While Indy Eleven’s offense is patient, their fans are going to quickly become impatient with how this season is progressing with its most, on paper, talented team. Indy had 2 shots on target to Pittsburgh’s 5 (out of 6 total shots for an 83.3% accuracy for the Riverhounds). With the amount of possession that Indy has every game, they have to be able to convert that control of the game into more than two shots on target in 90 minutes. If they do, they increase their odds to score goals, and the odds that a mistake costs them points decreases. Right now, through 7 league games, Indy is averaging 9 shots and 2.5 shots on target, while their opponents, who are seeing significantly less of the ball than Indy, are averaging 6.5 shots and 3.29 shots on target. Indy's opponents are doing a lot more with a lot less.

Indy heads on the road the next two weeks to play Loudoun and Sacramento. Given Loudoun’s early success this year and Indy’s recent lack of success against California teams, Indy’s return to The Mike against Colorado Springs may mean Indy will be in desperation mode before we reach the month of June.

Parting Thoughts
Last night's game against Pittsburgh marked the final duties of John Koluder...again. John was one of the first four employees of the team, took a break for a bit, and returned the past few years. John's departure leaves very few remaining people from those early days. By my count, I know of two full employees remaining, at least one more that was around but not officially employed by the team. It's getting much harder to find people in the organization where we can discuss "the old days." Which is why it's important for the fans (the BYB and writers like me) to help keep track of the history of the club. Thanks John for all the help over the years and being patient with my endless questions, complaints, and discussions. It has been a pleasure.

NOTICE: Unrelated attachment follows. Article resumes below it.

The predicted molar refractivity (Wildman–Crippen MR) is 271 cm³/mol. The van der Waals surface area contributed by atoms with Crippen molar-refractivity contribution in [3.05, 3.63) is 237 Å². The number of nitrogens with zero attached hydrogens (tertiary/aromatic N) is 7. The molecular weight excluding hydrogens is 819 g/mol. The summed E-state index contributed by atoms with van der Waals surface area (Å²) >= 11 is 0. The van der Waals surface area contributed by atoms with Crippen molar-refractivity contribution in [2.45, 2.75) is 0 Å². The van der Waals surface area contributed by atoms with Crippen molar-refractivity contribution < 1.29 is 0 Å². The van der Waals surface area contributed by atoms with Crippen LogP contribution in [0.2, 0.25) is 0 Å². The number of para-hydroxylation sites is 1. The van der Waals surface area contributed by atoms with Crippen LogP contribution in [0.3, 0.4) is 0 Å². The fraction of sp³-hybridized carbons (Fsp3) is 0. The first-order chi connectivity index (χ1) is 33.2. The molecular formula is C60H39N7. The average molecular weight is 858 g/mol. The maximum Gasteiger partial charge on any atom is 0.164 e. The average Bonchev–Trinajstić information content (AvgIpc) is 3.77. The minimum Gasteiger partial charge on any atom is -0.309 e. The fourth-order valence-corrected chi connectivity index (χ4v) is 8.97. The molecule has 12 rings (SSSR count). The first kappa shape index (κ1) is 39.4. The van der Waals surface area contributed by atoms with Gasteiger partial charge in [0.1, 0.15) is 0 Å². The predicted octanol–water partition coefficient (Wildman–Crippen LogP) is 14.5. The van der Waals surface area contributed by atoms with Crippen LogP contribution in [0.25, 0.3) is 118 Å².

Post game, for probably 20 minutes, Bob Lilley pulled the Riverhounds team into a group near midfield and either coached or belittled his players. I was unable to hear all that was said, but there were definitely individual players and plays being discussed. I received mixed opinions on whether that is something that should be done on the field in front of all of the opposing team's fans or whether that is better to take place in the locker room. I understand the idea that all players are to be held accountable for how they played, but I'm not sure that diving into ALL the mistakes the team made on the field after a road draw is ideal. Lilley has players on the roster that have been playing for him for multiple seasons so it's clearly not a deterrent to a certain type of personality, and is not an unknown thing about him at this point. He has been doing this for as long as I've watched Indy play Pittsburgh. However, it still periodically catches me off guard though on how long his post-game lessons last.

The Game Beckons Game Ball